Water efficiency can help beat the drought

21 February 2012

Improving water efficiency won't make it rain, but it is a powerful way to manage limited water supplies

Yesterday's drought summit, hosted by Environment Secretary Caroline Spelman, and attended by water companies, farmers and other NGOs, was an opportunity for key representatives to come together and talk through a plan for the drought. It was important – but not enough was done to address future water needs versus future capacity.

It is important that people (and organisations) recognise that water efficiency is not an emergency measure – it is an essential component of a necessary shift toward a culture in which we value and use our resources wisely year-round, regardless of weather. Our managing director Jacob Tompkins says, "Short-term emergency measures won't solve what may be a long-term issue. Eighteen of the last 23 months have seen below average rainfall, but it may be defining a new average."

As water supplies continue to be threatened by the lack of rain, a concerted effort on behalf of stakeholders will be required in order to ensure the long-term safety of our water supplies and way of life. Groundwater levels in parts of England are lower than in 1976. We need to start managing our water supply better, not just building expensive infrastructure to meet ever increasing demand.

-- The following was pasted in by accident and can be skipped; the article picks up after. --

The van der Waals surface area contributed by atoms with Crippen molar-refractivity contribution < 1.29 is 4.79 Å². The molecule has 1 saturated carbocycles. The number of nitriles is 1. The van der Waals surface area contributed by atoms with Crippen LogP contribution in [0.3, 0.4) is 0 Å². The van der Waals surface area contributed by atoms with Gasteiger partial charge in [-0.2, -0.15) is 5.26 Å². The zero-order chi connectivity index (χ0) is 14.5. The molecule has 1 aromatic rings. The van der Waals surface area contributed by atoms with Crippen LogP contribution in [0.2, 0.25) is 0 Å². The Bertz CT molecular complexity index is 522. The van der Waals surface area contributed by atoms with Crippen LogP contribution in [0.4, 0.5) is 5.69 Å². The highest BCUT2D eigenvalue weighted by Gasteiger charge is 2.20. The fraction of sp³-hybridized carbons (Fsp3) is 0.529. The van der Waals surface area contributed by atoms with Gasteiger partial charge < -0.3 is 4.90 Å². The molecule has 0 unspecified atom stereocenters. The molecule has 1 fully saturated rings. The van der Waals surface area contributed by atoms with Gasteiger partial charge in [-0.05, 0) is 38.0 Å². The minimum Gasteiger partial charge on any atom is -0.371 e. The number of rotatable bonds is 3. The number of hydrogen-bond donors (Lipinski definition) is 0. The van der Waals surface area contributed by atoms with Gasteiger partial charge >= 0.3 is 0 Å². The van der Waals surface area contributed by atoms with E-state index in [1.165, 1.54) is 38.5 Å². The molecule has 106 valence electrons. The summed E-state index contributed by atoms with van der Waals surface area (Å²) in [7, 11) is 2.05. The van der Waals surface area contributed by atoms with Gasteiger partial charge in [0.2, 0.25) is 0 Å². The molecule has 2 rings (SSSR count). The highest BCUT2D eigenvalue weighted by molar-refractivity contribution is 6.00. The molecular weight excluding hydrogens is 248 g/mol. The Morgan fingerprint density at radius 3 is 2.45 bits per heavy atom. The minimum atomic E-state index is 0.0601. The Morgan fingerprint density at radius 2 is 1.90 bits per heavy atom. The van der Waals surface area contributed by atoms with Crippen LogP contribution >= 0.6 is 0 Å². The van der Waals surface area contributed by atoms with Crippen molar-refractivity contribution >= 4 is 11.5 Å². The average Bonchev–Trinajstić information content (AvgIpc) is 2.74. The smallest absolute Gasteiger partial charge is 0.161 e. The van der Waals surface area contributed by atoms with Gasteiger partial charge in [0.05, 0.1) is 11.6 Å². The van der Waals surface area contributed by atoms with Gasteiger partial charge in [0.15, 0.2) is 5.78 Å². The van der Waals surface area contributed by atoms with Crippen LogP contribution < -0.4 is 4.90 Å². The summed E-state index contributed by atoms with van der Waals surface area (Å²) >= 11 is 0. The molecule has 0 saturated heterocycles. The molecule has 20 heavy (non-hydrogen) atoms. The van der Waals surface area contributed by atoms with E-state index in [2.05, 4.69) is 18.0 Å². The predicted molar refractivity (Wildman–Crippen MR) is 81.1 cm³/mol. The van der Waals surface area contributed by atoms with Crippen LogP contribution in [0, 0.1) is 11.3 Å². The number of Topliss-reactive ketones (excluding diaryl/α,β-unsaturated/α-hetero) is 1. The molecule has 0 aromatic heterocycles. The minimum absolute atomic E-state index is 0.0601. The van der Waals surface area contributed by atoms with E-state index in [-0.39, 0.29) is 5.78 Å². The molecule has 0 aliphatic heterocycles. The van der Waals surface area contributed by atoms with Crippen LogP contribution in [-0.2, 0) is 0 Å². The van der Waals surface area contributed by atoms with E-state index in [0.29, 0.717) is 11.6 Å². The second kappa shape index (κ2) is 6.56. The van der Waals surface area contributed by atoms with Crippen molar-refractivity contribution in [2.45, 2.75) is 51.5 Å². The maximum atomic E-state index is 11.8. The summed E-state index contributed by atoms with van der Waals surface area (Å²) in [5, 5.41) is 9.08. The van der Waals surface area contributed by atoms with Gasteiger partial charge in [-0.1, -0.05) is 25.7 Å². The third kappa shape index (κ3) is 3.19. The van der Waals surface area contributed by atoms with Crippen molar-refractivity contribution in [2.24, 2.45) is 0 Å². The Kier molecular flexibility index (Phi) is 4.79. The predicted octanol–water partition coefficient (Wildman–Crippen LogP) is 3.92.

The idea of a national water grid comes with near-insurmountable logistic problems: the differing chemistry of water in different areas; the variability of areas of scarcity; the sheer cost of an infrastructure project of this magnitude – which would have significant impacts on water bills, and so on. The way to beat this drought is to help people and businesses, all over the country, at home and at work, use water more efficiently.

And not just now through the summer: always. England's population will increase by almost 10 million by 2035. This kind of increase, coupled with a trend towards much drier weather and more water intensive lifestyles, means water efficiency is a necessary component of a smart plan to manager our water supplies. 

As the Water White Paper makes clear, we need to start valuing water, and the time to take that action is now.

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